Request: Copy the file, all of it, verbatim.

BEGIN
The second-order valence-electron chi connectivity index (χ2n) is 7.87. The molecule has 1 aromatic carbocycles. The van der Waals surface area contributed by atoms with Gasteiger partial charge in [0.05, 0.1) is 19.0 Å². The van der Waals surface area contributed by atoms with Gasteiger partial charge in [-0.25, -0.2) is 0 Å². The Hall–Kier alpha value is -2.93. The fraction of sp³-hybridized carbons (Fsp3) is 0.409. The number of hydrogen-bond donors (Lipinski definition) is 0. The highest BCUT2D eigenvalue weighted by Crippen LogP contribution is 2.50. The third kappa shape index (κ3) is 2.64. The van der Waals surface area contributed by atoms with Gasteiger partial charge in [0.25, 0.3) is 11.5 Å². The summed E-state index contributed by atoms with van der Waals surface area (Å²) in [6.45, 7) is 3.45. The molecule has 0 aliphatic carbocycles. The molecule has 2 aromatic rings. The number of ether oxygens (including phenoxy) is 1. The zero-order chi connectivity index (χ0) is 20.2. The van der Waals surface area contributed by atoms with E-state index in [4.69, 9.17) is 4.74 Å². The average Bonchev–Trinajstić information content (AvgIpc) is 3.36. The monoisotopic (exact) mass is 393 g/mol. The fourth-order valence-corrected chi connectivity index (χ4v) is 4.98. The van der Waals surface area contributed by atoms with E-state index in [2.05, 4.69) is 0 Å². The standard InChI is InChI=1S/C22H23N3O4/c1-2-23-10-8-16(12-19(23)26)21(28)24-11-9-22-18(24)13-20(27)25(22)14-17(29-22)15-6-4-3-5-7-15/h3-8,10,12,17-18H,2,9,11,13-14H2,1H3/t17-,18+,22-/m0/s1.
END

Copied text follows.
The second-order valence-electron chi connectivity index (χ2n) is 7.87. The molecule has 1 aromatic carbocycles. The van der Waals surface area contributed by atoms with Gasteiger partial charge in [0.05, 0.1) is 19.0 Å². The van der Waals surface area contributed by atoms with Gasteiger partial charge in [-0.25, -0.2) is 0 Å². The Hall–Kier alpha value is -2.93. The fraction of sp³-hybridized carbons (Fsp3) is 0.409. The number of hydrogen-bond donors (Lipinski definition) is 0. The highest BCUT2D eigenvalue weighted by Crippen LogP contribution is 2.50. The third kappa shape index (κ3) is 2.64. The van der Waals surface area contributed by atoms with Gasteiger partial charge in [0.25, 0.3) is 11.5 Å². The summed E-state index contributed by atoms with van der Waals surface area (Å²) in [6.45, 7) is 3.45. The molecule has 0 aliphatic carbocycles. The molecule has 2 aromatic rings. The number of ether oxygens (including phenoxy) is 1. The zero-order chi connectivity index (χ0) is 20.2. The van der Waals surface area contributed by atoms with E-state index in [4.69, 9.17) is 4.74 Å². The average Bonchev–Trinajstić information content (AvgIpc) is 3.36. The monoisotopic (exact) mass is 393 g/mol. The fourth-order valence-corrected chi connectivity index (χ4v) is 4.98. The van der Waals surface area contributed by atoms with E-state index in [2.05, 4.69) is 0 Å². The standard InChI is InChI=1S/C22H23N3O4/c1-2-23-10-8-16(12-19(23)26)21(28)24-11-9-22-18(24)13-20(27)25(22)14-17(29-22)15-6-4-3-5-7-15/h3-8,10,12,17-18H,2,9,11,13-14H2,1H3/t17-,18+,22-/m0/s1.